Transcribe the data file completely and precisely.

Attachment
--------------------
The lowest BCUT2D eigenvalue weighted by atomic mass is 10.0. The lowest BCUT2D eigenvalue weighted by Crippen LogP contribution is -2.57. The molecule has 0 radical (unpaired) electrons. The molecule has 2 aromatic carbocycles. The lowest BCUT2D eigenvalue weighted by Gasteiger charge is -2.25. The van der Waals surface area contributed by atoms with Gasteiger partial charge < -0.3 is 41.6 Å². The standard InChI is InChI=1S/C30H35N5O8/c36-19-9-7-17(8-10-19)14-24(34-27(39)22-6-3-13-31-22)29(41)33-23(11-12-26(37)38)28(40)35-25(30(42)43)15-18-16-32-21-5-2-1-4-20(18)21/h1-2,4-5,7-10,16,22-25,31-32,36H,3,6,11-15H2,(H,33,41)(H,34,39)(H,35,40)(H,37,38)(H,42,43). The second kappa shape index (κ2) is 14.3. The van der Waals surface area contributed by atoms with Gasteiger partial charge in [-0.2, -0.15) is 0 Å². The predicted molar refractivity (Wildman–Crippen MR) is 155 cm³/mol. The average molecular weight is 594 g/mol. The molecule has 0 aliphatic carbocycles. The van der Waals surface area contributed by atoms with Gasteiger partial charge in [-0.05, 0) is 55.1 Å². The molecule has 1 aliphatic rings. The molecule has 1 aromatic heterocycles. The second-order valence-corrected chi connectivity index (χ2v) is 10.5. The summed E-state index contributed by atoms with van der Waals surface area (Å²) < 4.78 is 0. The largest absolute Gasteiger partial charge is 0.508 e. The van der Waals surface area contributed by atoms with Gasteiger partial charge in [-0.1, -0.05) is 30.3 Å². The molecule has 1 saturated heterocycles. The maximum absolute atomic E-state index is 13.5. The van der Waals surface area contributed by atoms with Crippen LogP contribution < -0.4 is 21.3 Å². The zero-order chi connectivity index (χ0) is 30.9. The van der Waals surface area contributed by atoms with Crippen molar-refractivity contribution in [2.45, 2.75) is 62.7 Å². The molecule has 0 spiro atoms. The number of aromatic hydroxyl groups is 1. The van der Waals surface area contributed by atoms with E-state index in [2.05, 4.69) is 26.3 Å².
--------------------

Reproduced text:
The lowest BCUT2D eigenvalue weighted by atomic mass is 10.0. The lowest BCUT2D eigenvalue weighted by Crippen LogP contribution is -2.57. The molecule has 0 radical (unpaired) electrons. The molecule has 2 aromatic carbocycles. The lowest BCUT2D eigenvalue weighted by Gasteiger charge is -2.25. The van der Waals surface area contributed by atoms with Gasteiger partial charge < -0.3 is 41.6 Å². The standard InChI is InChI=1S/C30H35N5O8/c36-19-9-7-17(8-10-19)14-24(34-27(39)22-6-3-13-31-22)29(41)33-23(11-12-26(37)38)28(40)35-25(30(42)43)15-18-16-32-21-5-2-1-4-20(18)21/h1-2,4-5,7-10,16,22-25,31-32,36H,3,6,11-15H2,(H,33,41)(H,34,39)(H,35,40)(H,37,38)(H,42,43). The second kappa shape index (κ2) is 14.3. The van der Waals surface area contributed by atoms with Gasteiger partial charge in [-0.2, -0.15) is 0 Å². The predicted molar refractivity (Wildman–Crippen MR) is 155 cm³/mol. The average molecular weight is 594 g/mol. The molecule has 0 aliphatic carbocycles. The van der Waals surface area contributed by atoms with Gasteiger partial charge in [-0.05, 0) is 55.1 Å². The molecule has 1 aliphatic rings. The molecule has 1 aromatic heterocycles. The second-order valence-corrected chi connectivity index (χ2v) is 10.5. The summed E-state index contributed by atoms with van der Waals surface area (Å²) < 4.78 is 0. The largest absolute Gasteiger partial charge is 0.508 e. The van der Waals surface area contributed by atoms with Gasteiger partial charge in [-0.1, -0.05) is 30.3 Å². The molecule has 1 saturated heterocycles. The maximum absolute atomic E-state index is 13.5. The van der Waals surface area contributed by atoms with Crippen LogP contribution < -0.4 is 21.3 Å². The zero-order chi connectivity index (χ0) is 30.9. The van der Waals surface area contributed by atoms with Crippen molar-refractivity contribution in [2.45, 2.75) is 62.7 Å². The molecule has 0 spiro atoms. The number of aromatic hydroxyl groups is 1. The van der Waals surface area contributed by atoms with E-state index in [2.05, 4.69) is 26.3 Å².